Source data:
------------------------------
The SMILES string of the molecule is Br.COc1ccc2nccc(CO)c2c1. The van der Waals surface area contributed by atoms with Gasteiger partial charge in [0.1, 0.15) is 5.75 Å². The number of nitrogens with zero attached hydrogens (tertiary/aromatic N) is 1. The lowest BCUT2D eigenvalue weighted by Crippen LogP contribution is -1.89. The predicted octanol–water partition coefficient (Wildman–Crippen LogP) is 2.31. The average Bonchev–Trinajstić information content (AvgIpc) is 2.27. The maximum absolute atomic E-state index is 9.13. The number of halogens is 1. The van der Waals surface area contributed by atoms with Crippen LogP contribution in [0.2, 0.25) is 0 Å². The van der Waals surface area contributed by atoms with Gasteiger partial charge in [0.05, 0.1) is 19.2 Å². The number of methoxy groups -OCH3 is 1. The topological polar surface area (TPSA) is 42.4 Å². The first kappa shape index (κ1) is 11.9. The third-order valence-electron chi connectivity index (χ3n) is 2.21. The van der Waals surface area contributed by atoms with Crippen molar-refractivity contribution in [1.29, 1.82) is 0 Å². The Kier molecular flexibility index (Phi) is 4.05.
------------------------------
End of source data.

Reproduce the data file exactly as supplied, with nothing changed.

The SMILES string of the molecule is Br.COc1ccc2nccc(CO)c2c1. The van der Waals surface area contributed by atoms with Gasteiger partial charge in [0.1, 0.15) is 5.75 Å². The number of nitrogens with zero attached hydrogens (tertiary/aromatic N) is 1. The lowest BCUT2D eigenvalue weighted by Crippen LogP contribution is -1.89. The predicted octanol–water partition coefficient (Wildman–Crippen LogP) is 2.31. The average Bonchev–Trinajstić information content (AvgIpc) is 2.27. The maximum absolute atomic E-state index is 9.13. The number of halogens is 1. The van der Waals surface area contributed by atoms with Crippen LogP contribution in [0.2, 0.25) is 0 Å². The van der Waals surface area contributed by atoms with Gasteiger partial charge in [0.05, 0.1) is 19.2 Å². The number of methoxy groups -OCH3 is 1. The topological polar surface area (TPSA) is 42.4 Å². The first kappa shape index (κ1) is 11.9. The third-order valence-electron chi connectivity index (χ3n) is 2.21. The van der Waals surface area contributed by atoms with Crippen molar-refractivity contribution in [1.29, 1.82) is 0 Å². The Kier molecular flexibility index (Phi) is 4.05.